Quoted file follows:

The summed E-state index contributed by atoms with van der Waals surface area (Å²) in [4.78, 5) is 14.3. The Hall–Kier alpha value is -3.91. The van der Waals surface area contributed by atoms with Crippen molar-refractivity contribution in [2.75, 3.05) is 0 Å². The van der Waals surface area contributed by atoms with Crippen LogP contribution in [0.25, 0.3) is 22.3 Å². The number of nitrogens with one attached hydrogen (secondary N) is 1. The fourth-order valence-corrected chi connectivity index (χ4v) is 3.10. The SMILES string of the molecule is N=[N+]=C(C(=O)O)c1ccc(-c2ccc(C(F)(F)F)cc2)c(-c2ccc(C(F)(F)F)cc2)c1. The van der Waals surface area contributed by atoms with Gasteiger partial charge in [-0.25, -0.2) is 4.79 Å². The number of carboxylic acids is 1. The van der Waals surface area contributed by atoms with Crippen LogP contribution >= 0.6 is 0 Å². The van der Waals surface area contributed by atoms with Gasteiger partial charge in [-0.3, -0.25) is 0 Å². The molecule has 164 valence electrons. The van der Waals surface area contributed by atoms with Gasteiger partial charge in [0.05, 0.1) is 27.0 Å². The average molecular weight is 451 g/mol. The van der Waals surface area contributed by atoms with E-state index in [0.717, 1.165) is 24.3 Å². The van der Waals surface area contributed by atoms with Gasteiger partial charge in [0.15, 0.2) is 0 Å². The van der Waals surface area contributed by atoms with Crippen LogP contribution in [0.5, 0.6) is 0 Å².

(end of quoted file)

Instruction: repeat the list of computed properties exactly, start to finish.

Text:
The summed E-state index contributed by atoms with van der Waals surface area (Å²) in [4.78, 5) is 14.3. The Hall–Kier alpha value is -3.91. The van der Waals surface area contributed by atoms with Crippen molar-refractivity contribution in [2.75, 3.05) is 0 Å². The van der Waals surface area contributed by atoms with Crippen LogP contribution in [0.25, 0.3) is 22.3 Å². The number of nitrogens with one attached hydrogen (secondary N) is 1. The fourth-order valence-corrected chi connectivity index (χ4v) is 3.10. The SMILES string of the molecule is N=[N+]=C(C(=O)O)c1ccc(-c2ccc(C(F)(F)F)cc2)c(-c2ccc(C(F)(F)F)cc2)c1. The van der Waals surface area contributed by atoms with Gasteiger partial charge in [-0.25, -0.2) is 4.79 Å². The number of carboxylic acids is 1. The van der Waals surface area contributed by atoms with Crippen LogP contribution >= 0.6 is 0 Å². The van der Waals surface area contributed by atoms with Gasteiger partial charge in [-0.3, -0.25) is 0 Å². The molecule has 164 valence electrons. The van der Waals surface area contributed by atoms with Gasteiger partial charge in [0.05, 0.1) is 27.0 Å². The average molecular weight is 451 g/mol. The van der Waals surface area contributed by atoms with E-state index in [0.717, 1.165) is 24.3 Å². The van der Waals surface area contributed by atoms with Gasteiger partial charge in [0.15, 0.2) is 0 Å². The van der Waals surface area contributed by atoms with Crippen LogP contribution in [0.5, 0.6) is 0 Å².